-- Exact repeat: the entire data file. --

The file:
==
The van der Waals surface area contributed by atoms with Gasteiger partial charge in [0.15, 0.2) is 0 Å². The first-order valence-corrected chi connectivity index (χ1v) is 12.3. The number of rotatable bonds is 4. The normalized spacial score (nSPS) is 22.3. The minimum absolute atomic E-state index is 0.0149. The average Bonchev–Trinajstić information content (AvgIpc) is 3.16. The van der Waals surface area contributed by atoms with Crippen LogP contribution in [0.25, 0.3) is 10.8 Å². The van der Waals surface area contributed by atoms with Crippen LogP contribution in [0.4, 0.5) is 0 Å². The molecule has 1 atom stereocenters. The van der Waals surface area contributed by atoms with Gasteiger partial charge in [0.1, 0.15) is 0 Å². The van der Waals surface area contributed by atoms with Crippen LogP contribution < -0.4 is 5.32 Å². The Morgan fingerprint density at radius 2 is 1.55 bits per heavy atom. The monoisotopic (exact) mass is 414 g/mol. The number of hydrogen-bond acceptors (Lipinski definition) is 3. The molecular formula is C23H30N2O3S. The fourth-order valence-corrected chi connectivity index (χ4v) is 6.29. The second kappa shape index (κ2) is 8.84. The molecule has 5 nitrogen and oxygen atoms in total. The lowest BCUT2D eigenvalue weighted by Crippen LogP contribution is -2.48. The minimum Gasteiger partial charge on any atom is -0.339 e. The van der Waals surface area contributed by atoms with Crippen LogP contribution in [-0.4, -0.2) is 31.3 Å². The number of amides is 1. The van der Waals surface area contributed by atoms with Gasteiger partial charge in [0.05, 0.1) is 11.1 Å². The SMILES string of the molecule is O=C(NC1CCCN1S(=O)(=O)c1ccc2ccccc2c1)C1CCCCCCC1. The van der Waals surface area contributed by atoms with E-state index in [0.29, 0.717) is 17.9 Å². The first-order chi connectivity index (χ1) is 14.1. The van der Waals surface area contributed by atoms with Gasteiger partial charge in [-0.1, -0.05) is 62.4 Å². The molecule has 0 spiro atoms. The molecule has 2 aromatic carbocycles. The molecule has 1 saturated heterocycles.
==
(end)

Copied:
The van der Waals surface area contributed by atoms with Gasteiger partial charge in [0.15, 0.2) is 0 Å². The first-order valence-corrected chi connectivity index (χ1v) is 12.3. The number of rotatable bonds is 4. The normalized spacial score (nSPS) is 22.3. The minimum absolute atomic E-state index is 0.0149. The average Bonchev–Trinajstić information content (AvgIpc) is 3.16. The van der Waals surface area contributed by atoms with Crippen LogP contribution in [0.25, 0.3) is 10.8 Å². The van der Waals surface area contributed by atoms with Crippen LogP contribution in [0.4, 0.5) is 0 Å². The molecule has 1 atom stereocenters. The van der Waals surface area contributed by atoms with Gasteiger partial charge in [0.1, 0.15) is 0 Å². The van der Waals surface area contributed by atoms with Crippen LogP contribution < -0.4 is 5.32 Å². The Morgan fingerprint density at radius 2 is 1.55 bits per heavy atom. The monoisotopic (exact) mass is 414 g/mol. The number of hydrogen-bond acceptors (Lipinski definition) is 3. The molecular formula is C23H30N2O3S. The fourth-order valence-corrected chi connectivity index (χ4v) is 6.29. The second kappa shape index (κ2) is 8.84. The molecule has 5 nitrogen and oxygen atoms in total. The lowest BCUT2D eigenvalue weighted by Crippen LogP contribution is -2.48. The minimum Gasteiger partial charge on any atom is -0.339 e. The van der Waals surface area contributed by atoms with Crippen LogP contribution in [-0.4, -0.2) is 31.3 Å². The number of amides is 1. The van der Waals surface area contributed by atoms with Gasteiger partial charge in [0.05, 0.1) is 11.1 Å². The SMILES string of the molecule is O=C(NC1CCCN1S(=O)(=O)c1ccc2ccccc2c1)C1CCCCCCC1. The van der Waals surface area contributed by atoms with E-state index in [0.29, 0.717) is 17.9 Å². The first-order chi connectivity index (χ1) is 14.1. The van der Waals surface area contributed by atoms with Gasteiger partial charge in [-0.1, -0.05) is 62.4 Å². The molecule has 0 spiro atoms. The molecule has 2 aromatic carbocycles. The molecule has 1 saturated heterocycles.